Over the last two seasons, we’ve seen an influx in three centre-back formations. We take a look at at the system that’s becoming the new 4-4-2.
Obviously, it’s no longer fresh, but the 3-4-3 formation (or 3-4-2-1 alternative) has seen a rise in prevalence. Antonio Conte went through the opening six games of the season with a 50% win percentage, losing two. The most telling of these was a 3-0 loss at Arsenal’s hands, with all three goals scored in the opening half. It was the first league loss at the Gunners’ hands since October 2011. After that, they won 27 of their 32 league games following the switch to a three centre-back formation. Some response, eh.
The 13-match winning streak: Where everyone took notice
As 2016 came to a climax, that’s where Conte’s system change came under the microscope. The Italian’s record at halfway point was superb, having won 16 of 19, dropping just 8 points. Delving deeper into performances, all points were lost before the tactical switch. Conte’s Chelsea side looked shaky with four at the back, but his Juventus and Italy teams flourished with three-at-the-back. The adoption of the system he used to such great effect in his previous roles worked wonders with a team still somewhat reeling from an unstable campaign.
Everyone’s playing three at the back now
Suddenly, nearly half of the Premier League sides have either used or have replicated this system. Now, the teams that play three at the back include Stoke, Everton, West Ham (occasionally), Tottenham (from time to time), Manchester City (sometimes), and ironically, Arsenal; the opponents that provided the catalyst for Conte to switch to this formation.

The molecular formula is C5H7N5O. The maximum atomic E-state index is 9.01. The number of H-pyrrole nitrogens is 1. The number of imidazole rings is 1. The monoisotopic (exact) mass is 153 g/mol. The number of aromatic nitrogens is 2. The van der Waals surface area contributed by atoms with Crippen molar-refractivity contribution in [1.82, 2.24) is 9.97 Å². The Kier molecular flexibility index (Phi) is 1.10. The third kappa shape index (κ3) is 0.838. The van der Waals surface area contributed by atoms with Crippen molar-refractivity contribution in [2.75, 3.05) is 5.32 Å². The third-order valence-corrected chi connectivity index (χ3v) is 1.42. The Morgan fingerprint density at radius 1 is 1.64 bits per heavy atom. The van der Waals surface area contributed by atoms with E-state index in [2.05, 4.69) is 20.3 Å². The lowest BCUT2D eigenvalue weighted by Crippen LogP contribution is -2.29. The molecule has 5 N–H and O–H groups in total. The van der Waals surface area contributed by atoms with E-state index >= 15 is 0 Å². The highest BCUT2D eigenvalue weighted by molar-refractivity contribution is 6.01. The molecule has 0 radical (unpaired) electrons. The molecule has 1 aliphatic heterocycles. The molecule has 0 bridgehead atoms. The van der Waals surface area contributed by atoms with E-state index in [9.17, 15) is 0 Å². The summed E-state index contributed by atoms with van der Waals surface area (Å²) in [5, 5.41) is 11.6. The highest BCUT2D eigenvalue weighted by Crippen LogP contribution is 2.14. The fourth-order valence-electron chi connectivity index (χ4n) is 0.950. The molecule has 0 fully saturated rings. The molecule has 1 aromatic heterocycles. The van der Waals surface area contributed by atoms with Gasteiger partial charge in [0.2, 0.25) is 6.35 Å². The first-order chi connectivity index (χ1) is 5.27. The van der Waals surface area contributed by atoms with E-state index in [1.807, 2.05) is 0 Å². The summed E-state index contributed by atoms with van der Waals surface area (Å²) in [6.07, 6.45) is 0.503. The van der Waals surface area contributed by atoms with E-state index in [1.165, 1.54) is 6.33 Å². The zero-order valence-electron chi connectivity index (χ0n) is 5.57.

To utilise this system effectively, the right personnel is required. Let’s look at Everton. The Toffees lack the pace and personnel to adequately employ this tactic. They’ve had strikers play at wing-backs with full-backs starting as centre-halves; Koeman needs to revert back to a four-at-the-back setup.
How long will this 3-4-3 fad go on for?
Ultimately, it depends on the success it enjoys. Similar to the old school 4-4-2 and Barcelona’s 4-3-3, it will have its time. Barcelona’s era of dominance with their 4-3-3 lasted three years, will Conte even survive that long at Chelsea? The last manager to have a tenure that long was Jose Mourinho in his maiden Premier League job.
Conte’s side barely looks like winning this year’s league; they seem light. In Europe, there are plenty of sides who could get at them. This team is certainly not invincible. But, if Conte is given the financial backing he requests, the Italian’s tactical nous could be an all-important factor.
Let’s get it straight, this team won the Premier League last season. They competed in both domestic cup competitions (of which they won neither). This season will be the real test for Conte’s Chelsea, particularly with European football returning to Stamford Bridge. In six month’s time, we will have a better idea as to how good the Blues are, whilst getting a glimpse at how long it will take for Europe’s big sides to combat and out-think the Italian tactician.